In the Printf, we have used %-40s. 40 is the width. - align the data to left. Learn more about string formatting.

Width is measured in units of Unicode code points, that is, runes.
For most values, width is the minimum number of runes to output, padding the formatted form with spaces if necessary.

The complete code will look like this

package main

import (
    "encoding/json"
    "fmt"
    "io/ioutil"
    "log"
)

type book struct {
    Name   string
    Author string
}

type library struct {
    Books []book
}

func main() {
    // create some books
    books := []book{
        {Name: "An Introduction to programming in Go", Author: "Caleb Doxsey"},
        {Name: "Go in Action", Author: "William Kennedy"},
        {Name: "The way to Go", Author: "IVO BALBAERT"},
    }

    // create the library with books
    lib := library{Books: books}

    // marshal to json or convert to json
    libJSON, _ := json.Marshal(lib)

    // write to library.json
    err := ioutil.WriteFile("library.json", libJSON, 0777)

    if err != nil {
        log.Fatalf("Error while writing a file %v", err)
    }

    // Read the file
    content, err := ioutil.ReadFile("library.json")

    if err != nil {
        log.Fatalf("Error while reading a file %v", err)
    }

    // create a new library
    var readLib library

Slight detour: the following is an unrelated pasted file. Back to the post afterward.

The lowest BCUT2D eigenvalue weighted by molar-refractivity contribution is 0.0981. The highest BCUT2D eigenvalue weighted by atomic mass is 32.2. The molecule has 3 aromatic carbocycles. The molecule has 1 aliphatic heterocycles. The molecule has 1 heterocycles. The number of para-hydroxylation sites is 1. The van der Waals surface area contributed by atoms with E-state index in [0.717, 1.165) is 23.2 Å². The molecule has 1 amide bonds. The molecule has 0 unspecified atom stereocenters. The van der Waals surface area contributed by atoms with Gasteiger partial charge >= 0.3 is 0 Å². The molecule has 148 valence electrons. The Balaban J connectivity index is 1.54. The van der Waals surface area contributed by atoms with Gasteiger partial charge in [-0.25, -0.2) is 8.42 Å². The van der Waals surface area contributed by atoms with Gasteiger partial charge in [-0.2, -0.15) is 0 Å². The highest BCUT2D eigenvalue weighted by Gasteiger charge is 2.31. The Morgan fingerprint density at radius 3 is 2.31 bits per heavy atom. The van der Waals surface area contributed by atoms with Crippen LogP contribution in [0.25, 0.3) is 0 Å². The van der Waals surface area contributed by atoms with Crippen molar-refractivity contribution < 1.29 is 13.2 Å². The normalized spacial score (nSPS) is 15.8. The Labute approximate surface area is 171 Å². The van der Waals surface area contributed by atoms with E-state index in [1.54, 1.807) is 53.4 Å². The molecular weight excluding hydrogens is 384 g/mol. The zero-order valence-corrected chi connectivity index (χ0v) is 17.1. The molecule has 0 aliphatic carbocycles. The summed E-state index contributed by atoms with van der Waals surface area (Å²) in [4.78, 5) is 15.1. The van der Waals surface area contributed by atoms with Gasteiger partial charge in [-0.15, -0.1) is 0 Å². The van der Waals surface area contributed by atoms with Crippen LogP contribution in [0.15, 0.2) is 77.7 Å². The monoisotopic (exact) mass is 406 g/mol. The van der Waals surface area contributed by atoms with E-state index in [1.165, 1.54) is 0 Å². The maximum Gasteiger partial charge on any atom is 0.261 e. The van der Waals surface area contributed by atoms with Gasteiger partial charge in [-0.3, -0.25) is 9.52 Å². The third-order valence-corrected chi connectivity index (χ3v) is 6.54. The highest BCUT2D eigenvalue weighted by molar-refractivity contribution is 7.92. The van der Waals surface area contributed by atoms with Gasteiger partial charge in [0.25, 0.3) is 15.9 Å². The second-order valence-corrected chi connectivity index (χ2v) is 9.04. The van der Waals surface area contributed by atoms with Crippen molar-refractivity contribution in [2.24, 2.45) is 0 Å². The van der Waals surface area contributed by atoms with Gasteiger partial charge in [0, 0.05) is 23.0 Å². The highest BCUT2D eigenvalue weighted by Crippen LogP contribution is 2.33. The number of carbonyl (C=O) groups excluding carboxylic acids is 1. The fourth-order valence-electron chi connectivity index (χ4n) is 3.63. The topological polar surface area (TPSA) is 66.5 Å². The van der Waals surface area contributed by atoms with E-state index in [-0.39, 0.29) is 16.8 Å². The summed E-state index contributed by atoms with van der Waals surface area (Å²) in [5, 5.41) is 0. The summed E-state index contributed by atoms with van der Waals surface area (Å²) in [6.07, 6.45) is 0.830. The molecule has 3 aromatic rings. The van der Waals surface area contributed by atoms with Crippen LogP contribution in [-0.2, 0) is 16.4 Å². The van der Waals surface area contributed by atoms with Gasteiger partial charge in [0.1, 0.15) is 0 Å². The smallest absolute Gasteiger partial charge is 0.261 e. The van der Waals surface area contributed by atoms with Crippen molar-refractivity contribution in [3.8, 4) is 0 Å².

// unmarshal the json to library
    err = json.Unmarshal(content, &readLib)

    if err != nil {
        log.Fatalf("Error while unmarshal the content  %v", err)
    }

    // print all the books
    for i, book := range readLib.Books {

        fmt.Printf("%v| Name: %-40s | Author: %s\n", i, book.Name, book.Author)
    }

}

Update the existing JSON file

We will use ioutil for this. First, we will read library.json and then we add a new book in it.

package main

import (
    "encoding/json"
    "fmt"
    "io/ioutil"
    "log"
)

type book struct {
    Name   string
    Author string
}

type library struct {
    Books []book
}

func main() {

    // Read the file
    content, err := ioutil.ReadFile("library.json")

    if err != nil {
        log.Fatalf("Error while reading a file %v", err)
    }

    // create a new library